I have found that having warm feet goes a long way toward making me feel warm in general, so I try to keep slippers handy in the wintertime. After all, no cure for the common cold is a good as preventing one from the outset! Slipper patterns of every possible design are available for free on the Internet, and since old, worn-out or damaged clothing is abundant, it makes sense to up-cycle slippers instead of buying new ones from the store–except for the issue of the sole. When I buy the slippers at the store, they come with a non-slip (generally waterproof) bottom. Most homemade slipper patterns call for a piece of leather or suede, but unless you have an old leather or suede jacket lying about that you can use for this (I don’t!), you have to come up with another option. So, I began a search for materials that could be recycled into safe slipper soles.
The most obvious choice, and the most durable, was to try to reuse a sole that I already had on hand. Sometimes, the upper portion of a slipper purchased at the store will wear out before the sole. When this happens, it is sometimes possible to remove the damage upper portion and use it as a pattern to make a new upper from old clothing. However, another option is to use the soles of flip-flops. Even cheap flip-flops that don’t fit well generally have a sole that can be used. This is especially helpful if you know that your children will out-grow theirs before the next summer season. Use this season’s flip-flop to make the next season’s slipper. I made this pair of slippers for my husband using a holey felted wool sweater and a pair of flip-flops that had a poor-fitting and uncomfortable upper section. I removed the plastic upper and used the sweater to make a warm and safe pair of slippers.
A second option that surfaced was a kitchen place mat. If you have the old, thicker-plastic place mats that have a non-slip bottom, you have a wonderful resource for slipper soles! I found four of these mats at a thrift store for $1.25. The rather loud bunnies on the fronts of these mats had seen better days, so I did not mind putting them to a better purpose. Using the pattern found here, I made this pair of slippers substituting the suggested leather bottom with my place mat soles. Even using several layers of denim from some old jeans, I was still able to stitch the sole in place on my sewing machine! I used a hot glue gun and some jute twine to cover the raw edge so when the slippers are being worn, the soles are not visible. These place mat soles have worked very well. They are flexible, waterproof, and do not slip.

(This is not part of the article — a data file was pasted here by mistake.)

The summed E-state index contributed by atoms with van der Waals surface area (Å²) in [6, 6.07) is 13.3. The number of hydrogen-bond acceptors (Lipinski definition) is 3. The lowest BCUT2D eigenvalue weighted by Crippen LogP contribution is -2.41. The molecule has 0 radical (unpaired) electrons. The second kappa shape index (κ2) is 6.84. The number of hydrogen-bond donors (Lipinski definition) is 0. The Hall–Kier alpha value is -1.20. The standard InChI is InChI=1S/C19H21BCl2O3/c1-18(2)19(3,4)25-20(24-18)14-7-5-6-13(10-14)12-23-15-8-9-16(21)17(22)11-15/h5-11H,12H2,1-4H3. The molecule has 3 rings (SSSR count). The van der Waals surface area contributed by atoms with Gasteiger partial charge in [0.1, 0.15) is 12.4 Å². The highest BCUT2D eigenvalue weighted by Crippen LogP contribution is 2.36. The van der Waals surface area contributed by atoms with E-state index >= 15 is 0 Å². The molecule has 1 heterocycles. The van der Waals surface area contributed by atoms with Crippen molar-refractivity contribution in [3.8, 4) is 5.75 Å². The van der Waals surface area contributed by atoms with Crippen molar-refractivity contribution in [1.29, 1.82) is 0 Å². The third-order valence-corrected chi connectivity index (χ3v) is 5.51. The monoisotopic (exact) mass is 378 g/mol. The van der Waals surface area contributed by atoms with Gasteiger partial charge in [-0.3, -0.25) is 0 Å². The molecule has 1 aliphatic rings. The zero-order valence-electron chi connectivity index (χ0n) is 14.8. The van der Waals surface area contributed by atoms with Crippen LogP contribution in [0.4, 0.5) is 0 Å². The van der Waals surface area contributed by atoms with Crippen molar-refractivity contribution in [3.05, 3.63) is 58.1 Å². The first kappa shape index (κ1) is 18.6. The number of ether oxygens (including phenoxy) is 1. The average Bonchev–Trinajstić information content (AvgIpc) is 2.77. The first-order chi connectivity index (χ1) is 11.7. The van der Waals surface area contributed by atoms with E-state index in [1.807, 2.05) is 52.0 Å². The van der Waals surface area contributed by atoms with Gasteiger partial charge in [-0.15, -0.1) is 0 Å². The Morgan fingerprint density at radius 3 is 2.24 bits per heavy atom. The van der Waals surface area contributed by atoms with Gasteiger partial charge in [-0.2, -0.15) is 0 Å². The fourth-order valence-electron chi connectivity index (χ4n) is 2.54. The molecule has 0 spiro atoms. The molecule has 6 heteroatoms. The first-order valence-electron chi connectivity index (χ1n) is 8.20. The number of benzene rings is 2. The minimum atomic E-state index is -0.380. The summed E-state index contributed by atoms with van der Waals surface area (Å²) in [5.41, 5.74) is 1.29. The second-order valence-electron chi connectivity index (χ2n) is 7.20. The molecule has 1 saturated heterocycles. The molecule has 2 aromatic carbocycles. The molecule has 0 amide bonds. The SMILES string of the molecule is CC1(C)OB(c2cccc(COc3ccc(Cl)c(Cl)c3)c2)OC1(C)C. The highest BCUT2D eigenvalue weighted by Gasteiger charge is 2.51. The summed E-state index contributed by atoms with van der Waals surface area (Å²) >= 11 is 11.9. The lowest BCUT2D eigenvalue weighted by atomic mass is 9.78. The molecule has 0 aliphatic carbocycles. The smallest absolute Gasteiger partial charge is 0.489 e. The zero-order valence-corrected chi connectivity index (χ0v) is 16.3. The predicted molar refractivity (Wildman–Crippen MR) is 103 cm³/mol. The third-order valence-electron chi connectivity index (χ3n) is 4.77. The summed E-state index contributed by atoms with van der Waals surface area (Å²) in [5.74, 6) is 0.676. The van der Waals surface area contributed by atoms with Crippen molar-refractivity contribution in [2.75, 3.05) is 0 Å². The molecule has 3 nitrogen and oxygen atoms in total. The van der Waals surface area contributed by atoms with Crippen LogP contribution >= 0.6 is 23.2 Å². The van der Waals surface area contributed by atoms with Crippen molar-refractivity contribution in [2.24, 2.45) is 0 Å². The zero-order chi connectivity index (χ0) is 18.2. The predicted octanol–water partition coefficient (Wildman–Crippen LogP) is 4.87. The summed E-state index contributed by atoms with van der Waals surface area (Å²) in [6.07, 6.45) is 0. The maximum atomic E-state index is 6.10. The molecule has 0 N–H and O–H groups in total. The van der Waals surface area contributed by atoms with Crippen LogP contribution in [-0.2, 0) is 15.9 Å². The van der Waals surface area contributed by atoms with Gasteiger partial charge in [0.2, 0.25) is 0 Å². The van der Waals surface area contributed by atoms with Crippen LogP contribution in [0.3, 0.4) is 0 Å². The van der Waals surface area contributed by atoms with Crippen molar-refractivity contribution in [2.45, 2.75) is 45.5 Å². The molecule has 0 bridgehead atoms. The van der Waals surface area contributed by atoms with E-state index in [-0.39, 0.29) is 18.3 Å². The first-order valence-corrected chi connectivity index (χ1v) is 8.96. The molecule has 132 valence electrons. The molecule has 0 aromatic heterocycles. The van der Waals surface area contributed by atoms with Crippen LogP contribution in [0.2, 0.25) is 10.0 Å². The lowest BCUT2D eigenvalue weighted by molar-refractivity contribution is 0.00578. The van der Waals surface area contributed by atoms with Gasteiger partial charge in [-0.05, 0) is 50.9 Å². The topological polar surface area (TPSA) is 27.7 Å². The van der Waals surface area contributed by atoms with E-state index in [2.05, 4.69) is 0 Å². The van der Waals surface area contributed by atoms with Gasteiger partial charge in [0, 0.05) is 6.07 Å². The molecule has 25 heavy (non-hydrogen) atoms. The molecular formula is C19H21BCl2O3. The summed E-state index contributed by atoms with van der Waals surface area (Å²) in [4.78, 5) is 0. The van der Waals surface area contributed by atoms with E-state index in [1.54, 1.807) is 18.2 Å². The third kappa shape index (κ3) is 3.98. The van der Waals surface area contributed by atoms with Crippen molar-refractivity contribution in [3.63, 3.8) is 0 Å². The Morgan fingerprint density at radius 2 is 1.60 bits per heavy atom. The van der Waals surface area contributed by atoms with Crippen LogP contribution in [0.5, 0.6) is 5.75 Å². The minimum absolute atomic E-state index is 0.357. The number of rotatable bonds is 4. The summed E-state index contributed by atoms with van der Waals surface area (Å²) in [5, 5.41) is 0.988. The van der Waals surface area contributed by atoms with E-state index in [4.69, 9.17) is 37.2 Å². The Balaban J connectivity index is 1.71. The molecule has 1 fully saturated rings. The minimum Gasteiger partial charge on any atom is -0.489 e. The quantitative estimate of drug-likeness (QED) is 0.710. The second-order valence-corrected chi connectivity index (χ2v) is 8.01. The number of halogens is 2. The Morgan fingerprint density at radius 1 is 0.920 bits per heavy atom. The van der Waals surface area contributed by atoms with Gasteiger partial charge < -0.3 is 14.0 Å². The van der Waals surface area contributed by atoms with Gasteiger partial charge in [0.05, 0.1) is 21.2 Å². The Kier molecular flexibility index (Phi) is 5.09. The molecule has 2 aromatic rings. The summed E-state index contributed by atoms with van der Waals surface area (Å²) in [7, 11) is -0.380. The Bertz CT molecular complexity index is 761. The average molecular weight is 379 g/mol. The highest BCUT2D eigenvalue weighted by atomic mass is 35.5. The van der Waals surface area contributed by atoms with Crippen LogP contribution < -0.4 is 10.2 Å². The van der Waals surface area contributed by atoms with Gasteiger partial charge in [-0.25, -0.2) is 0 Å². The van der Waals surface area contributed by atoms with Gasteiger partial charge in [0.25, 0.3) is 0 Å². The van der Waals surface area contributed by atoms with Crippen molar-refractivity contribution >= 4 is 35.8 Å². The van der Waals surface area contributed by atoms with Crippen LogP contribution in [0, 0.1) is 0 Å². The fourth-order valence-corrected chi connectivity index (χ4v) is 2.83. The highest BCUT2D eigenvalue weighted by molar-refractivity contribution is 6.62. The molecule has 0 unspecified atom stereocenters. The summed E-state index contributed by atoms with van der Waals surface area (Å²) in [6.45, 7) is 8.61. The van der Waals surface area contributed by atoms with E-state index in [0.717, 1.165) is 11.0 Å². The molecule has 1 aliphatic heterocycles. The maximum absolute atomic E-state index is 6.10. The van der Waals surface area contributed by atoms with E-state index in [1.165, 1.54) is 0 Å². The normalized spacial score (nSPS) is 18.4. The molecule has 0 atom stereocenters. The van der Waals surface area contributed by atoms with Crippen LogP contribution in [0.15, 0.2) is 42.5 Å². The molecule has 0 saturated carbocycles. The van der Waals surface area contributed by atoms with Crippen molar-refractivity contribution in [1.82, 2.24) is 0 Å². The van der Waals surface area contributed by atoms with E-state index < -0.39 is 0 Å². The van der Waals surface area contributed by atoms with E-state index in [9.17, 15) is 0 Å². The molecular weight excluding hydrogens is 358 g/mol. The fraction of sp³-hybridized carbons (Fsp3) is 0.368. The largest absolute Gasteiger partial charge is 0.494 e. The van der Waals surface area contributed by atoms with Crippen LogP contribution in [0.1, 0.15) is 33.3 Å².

The third option I found is also durable, flexible, waterproof, and non-slip. The rubber of bicycle inner tubes is a wonderful material for slipper soles–especially for children’s slippers which are small enough to be cut from the tube in one piece. Using a pattern from The Purl Bee , I used more felted sweater pieces, fabric from an old T-shirt, bicycle inner tube, and some leftover Pottery Barn ribbon to make this pair of slippers for a child in my church. Once again, the sole material is not really noticeable while the slipper is being worn. Although I did not try this, I think it would work well to cut small shapes from the rubber and sew them to slipper socks or crocheted slippers.
On this pair of slippers I crocheted for my daughter (from the December 2009 issue of Crochet Today) , I tried a fourth option. I fused plastic shopping bags together to make a non-slip sole material. I discovered that the glossy bags are better for this than the ones that are not shiny. The glossy fused bag “fabric” does not slide, while “fabric”made from the matte-finish bags will slide. After I made a pattern of the bottom of the slippers, I cut the fused plastic to make two soles. As always, fused plastic needs to be backed with something when it is to be sewn to prevent the stitching from ripping through the plastic. To do this, I used old T-shirt fabric and stitched around it on my sewing machine. Then I hand stitched the sole to the bottom of the slipper. It is amazing how well this material works! I don’t know how long these soles will hold up, but as long as my daughter uses them indoors, I think they will last quite a while. Even if they only last several months, the materials are so cheap that I can make another pair!
One verse came immediately to mind while I was working to make my home-made slippers safe, and that was Psalm 37:31. Speaking of the righteous man, it says, “The law of God is in his heart; none of his steps shall slide.” Isn’t wonderful to know that our heavenly Father cares enough about His children to safeguard their steps?! By reading, memorizing and meditating on His perfect law, the Christian is given traction for all the slippery slopes he must traverse in this life. If you are a Christian today, praise the Lord that you serve the One Who, “…is able to keep you from falling…” (Jude 24)!